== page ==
Editorial Note: I originally wrote this post for the SmartBear blog. You can check out the original, here, at their site. While you’re there, take a look at their product offering and blog posts by their various authors.
I’ve spent enough time walking the halls of large-ish to massive organizations to have formed some opinions and made some observations. If I had to characterize the motor that drives these beasts, I’d say it is comprised of two main components: intense risk aversion and an obsession with waste elimination that sits somewhere on a spectrum between neurotic and quixotic.
Let me explain.
Large organizations all started as small organizations, and all of them survived organizational accretion, besting competitors, dodging bad breaks, and successfully scaling to the point where they have a whole lot to lose. It is this last concern that drives the risk aversion; upstarts are constantly trying to unseat them and rent-seekers trying to sue them because they’re sitting on a pretty nice pot of gold. It is the scaling that motivates the waste elimination. Nothing scales perfectly and few things scale well, so organizations have to become insanely efficient in a number of ways to combat the natural downturns in efficiency caused by scale.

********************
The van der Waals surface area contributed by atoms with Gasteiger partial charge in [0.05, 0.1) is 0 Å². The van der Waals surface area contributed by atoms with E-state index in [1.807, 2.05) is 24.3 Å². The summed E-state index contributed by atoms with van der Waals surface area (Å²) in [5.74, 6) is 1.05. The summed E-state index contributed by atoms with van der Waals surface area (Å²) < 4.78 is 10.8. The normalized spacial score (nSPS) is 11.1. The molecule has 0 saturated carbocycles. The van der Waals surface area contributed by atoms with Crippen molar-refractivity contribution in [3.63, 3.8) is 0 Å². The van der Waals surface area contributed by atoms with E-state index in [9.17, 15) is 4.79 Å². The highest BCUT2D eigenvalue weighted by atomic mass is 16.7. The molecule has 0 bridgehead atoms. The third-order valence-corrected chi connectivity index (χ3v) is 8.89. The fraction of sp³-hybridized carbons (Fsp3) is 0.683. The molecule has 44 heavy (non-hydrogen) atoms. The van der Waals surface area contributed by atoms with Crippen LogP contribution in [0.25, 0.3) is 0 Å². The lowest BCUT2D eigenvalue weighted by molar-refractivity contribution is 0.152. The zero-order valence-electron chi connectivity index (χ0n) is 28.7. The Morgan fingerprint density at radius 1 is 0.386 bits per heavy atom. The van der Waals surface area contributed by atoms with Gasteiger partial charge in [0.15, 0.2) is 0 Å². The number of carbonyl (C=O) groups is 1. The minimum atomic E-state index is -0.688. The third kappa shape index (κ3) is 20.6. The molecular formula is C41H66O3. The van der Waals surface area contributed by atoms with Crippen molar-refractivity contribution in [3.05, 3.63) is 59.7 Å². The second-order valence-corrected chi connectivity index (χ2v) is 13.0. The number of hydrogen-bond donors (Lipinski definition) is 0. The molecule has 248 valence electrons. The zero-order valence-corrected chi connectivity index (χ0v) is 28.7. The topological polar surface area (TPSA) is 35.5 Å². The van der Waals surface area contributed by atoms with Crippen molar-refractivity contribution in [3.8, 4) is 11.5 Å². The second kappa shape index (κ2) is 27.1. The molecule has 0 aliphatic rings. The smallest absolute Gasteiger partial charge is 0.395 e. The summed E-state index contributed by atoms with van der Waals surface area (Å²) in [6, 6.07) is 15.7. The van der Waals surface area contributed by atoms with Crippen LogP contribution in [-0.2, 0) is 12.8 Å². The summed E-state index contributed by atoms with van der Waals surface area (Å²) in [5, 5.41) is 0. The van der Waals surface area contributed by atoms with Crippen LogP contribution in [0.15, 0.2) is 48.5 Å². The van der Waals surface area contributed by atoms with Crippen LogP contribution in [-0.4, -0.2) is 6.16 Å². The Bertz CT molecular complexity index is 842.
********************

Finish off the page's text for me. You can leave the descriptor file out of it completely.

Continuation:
Risk Minimizing and Process Efficiency
With risk minimizing and waste elimination as near-universal goals, organizations tend to do some fairly predictable and recognizable things. Risk elimination takes the form of checks and balances, with pockets of “need to know” being created to isolate problems. For instance, a “security compliance” group may be created to review work product independently from the people producing the work, and it may even go so far as to seek outside certification. This sort of orthogonality and redundancy make it less likely the organization will be sued or compromised.
Unfortunately, though, redundancy exacerbates the other struggle, which is to eliminate waste in the name of efficiency. It’s not exactly efficient to have two separate groups spend time going over the same product and doing the same things, but with slightly altered focus. The organization compensates for this with hyper-specialty and process.